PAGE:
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How long has passed since SQL Server service started?


How long has passed since SQL Server service started?

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Lars Søe Mikkelsen
Lars Søe Mikkelsen
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Comments posted to this topic are about the item How long has passed since SQL Server service started?
jks-591682
jks-591682
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Hi Lars. Very nice Scripts , if you could supply the startdate, ( SQL Server was started: Dec 15 2009 9:56AM Time since SQL Server service was started: 33 days 23 hours 17 minutes.) in the Output - It will fullfill it. Thanks :-)
Lars Søe Mikkelsen
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Hi jks-591682

To get the start time of the service, you could add this line:

PRINT 'SQL Server was started: ' + CONVERT(char,@starttime)


mchofman
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Lars,

you can also retrieve the start time from this Dynamic Management View

SELECT sqlserver_start_time FROM sys.dm_os_sys_info

(Requires VIEW SERVER STATE permission on the server)

Marco
Lars Søe Mikkelsen
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mchofman (2/4/2010)
Lars,

you can also retrieve the start time from this Dynamic Management View

SELECT sqlserver_start_time FROM sys.dm_os_sys_info

(Requires VIEW SERVER STATE permission on the server)

Marco


Hi Marco

That's correct for SQL Server 2008. The sqlserver_start_time in sys.dm_os_sys_info was added in SQL Server 2008 and wasn't there in SQL Server 2005.

Using the tempdb works for all our current versions Smile (yes, we still have SQL Server 2000)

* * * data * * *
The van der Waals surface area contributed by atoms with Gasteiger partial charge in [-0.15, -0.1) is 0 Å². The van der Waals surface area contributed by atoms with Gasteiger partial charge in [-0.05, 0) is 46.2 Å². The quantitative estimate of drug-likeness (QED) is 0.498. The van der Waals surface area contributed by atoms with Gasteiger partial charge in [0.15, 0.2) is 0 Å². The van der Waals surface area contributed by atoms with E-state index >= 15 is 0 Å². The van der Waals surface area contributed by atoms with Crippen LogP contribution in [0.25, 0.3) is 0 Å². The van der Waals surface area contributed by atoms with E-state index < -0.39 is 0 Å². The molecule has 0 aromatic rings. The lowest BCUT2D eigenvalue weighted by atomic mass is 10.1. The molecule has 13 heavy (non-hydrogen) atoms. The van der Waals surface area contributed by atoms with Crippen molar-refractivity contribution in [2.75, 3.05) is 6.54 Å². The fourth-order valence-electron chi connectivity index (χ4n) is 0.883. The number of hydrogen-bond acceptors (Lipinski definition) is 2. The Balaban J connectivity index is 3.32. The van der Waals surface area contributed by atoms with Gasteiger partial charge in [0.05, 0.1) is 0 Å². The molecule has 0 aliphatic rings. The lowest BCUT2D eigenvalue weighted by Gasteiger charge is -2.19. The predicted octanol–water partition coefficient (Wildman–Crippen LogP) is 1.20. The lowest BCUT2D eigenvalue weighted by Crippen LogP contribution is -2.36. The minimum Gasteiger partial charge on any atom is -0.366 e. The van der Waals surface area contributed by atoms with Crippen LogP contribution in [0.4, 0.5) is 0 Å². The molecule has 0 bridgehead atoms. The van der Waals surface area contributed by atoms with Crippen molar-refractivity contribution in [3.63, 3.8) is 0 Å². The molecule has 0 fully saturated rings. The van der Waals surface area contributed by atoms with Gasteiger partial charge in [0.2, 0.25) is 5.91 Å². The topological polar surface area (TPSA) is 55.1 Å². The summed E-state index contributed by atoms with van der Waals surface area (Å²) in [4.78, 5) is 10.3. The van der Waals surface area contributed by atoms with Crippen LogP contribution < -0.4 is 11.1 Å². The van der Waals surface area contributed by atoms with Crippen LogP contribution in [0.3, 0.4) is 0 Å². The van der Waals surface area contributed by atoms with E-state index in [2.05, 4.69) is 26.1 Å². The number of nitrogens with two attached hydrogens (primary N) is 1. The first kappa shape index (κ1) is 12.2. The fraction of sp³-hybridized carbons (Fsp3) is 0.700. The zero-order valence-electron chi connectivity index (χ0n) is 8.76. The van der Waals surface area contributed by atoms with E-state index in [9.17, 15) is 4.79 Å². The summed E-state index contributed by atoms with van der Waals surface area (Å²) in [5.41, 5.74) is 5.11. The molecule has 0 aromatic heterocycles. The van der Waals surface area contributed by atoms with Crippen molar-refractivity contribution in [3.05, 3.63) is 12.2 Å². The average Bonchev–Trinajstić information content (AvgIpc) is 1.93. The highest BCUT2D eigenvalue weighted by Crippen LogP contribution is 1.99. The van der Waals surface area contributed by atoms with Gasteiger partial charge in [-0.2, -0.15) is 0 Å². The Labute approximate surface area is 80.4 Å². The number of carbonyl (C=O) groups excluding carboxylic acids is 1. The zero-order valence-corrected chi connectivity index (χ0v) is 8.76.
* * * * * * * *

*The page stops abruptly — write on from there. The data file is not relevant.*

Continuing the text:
Kind regards

Lars
mchofman
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Lars,

I didn't know it isn't available in SQL 2005. Nice to know for a project I'm working. Thanks for your solution!

Regards
Marco
Satnam Singh
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Fantastic....
henrik staun poulsen
henrik staun poulsen
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Hej Lars,

For SQL Server 2008 you need to change line 1
from
SELECT crdate FROM sysdatabases WHERE name = 'tempdb'
to
SELECT create_date FROM sys.databases WHERE name = 'tempdb'

Med venlig hilsen
Henrik Staun Poulsen
Stovi Software



Lars Søe Mikkelsen
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Hi Henrik,

actually you don't need it, but I agree it would be better practice for SQL Server 2005 as well as SQL Server 2008 to use the sys.databases view which is available from SQL Server 2005 and forward.

Do do this while still maintaining the compatibility with SQL Server 2000, you could replace this:

-- determines when tempdb was created (done at startup)
DECLARE @starttime datetime
SET @starttime = (SELECT crdate FROM sysdatabases WHERE name = 'tempdb' )



With this:

-- determines when tempdb was created (done at startup)
DECLARE @starttime datetime
DECLARE @sql_version sysname
SET @sql_version = convert(sysname, (SELECT SERVERPROPERTY('Productversion')))

IF (@sql_version NOT LIKE '8.%')
BEGIN
-- SQL Server 2005 and forward
SET @starttime = (SELECT create_date FROM sys.databases WHERE name = 'tempdb')
END
ELSE
BEGIN
-- SQL Server 2000
SET @starttime = (SELECT crdate FROM sysdatabases WHERE name = 'tempdb')
END



The premises for this however is that you don't execute it on versions older than SQL Server 2000, but I hope you don't have any of them running anyway :-)


Best regards

Lars Søe Mikkelsen
JN Data
scott.pletcher
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Very nice! You can shorten it up a bit though :-)


DECLARE @minutesSinceSQLStarted int

SELECT @minutesSinceSQLStarted = DATEDIFF(MINUTE,
-- determines when tempdb was created (done at startup)
(SELECT crdate FROM master.dbo.sysdatabases WHERE name = 'tempdb'), GETDATE())

PRINT 'Time since SQL Server service was started: ' +
CONVERT(varchar(4), @minutesSinceSQLStarted / (60*24)) + ' days ' +
CONVERT(varchar(2), @minutesSinceSQLStarted % (60*24) / 60) + ' hours ' +
CONVERT(varchar(2), @minutesSinceSQLStarted % (60*24) % 60) + ' minutes.'



Scott Pletcher, SQL Server MVP 2008-2010
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